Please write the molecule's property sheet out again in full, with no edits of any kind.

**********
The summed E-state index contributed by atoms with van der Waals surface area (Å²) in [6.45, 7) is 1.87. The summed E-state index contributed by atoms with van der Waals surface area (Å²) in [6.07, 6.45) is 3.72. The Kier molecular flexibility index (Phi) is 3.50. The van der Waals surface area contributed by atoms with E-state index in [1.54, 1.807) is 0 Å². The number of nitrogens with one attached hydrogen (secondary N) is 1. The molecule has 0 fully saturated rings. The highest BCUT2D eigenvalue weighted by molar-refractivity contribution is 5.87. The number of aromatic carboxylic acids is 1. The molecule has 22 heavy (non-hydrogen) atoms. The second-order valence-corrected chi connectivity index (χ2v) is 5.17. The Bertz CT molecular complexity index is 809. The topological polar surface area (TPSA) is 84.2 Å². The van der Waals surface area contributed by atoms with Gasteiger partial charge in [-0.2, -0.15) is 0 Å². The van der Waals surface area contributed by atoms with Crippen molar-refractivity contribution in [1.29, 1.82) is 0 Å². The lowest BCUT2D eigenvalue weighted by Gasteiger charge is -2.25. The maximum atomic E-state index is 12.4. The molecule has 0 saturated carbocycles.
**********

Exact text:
The summed E-state index contributed by atoms with van der Waals surface area (Å²) in [6.45, 7) is 1.87. The summed E-state index contributed by atoms with van der Waals surface area (Å²) in [6.07, 6.45) is 3.72. The Kier molecular flexibility index (Phi) is 3.50. The van der Waals surface area contributed by atoms with E-state index in [1.54, 1.807) is 0 Å². The number of nitrogens with one attached hydrogen (secondary N) is 1. The molecule has 0 fully saturated rings. The highest BCUT2D eigenvalue weighted by molar-refractivity contribution is 5.87. The number of aromatic carboxylic acids is 1. The molecule has 22 heavy (non-hydrogen) atoms. The second-order valence-corrected chi connectivity index (χ2v) is 5.17. The Bertz CT molecular complexity index is 809. The topological polar surface area (TPSA) is 84.2 Å². The van der Waals surface area contributed by atoms with Gasteiger partial charge in [-0.2, -0.15) is 0 Å². The van der Waals surface area contributed by atoms with Crippen molar-refractivity contribution in [1.29, 1.82) is 0 Å². The lowest BCUT2D eigenvalue weighted by Gasteiger charge is -2.25. The maximum atomic E-state index is 12.4. The molecule has 0 saturated carbocycles.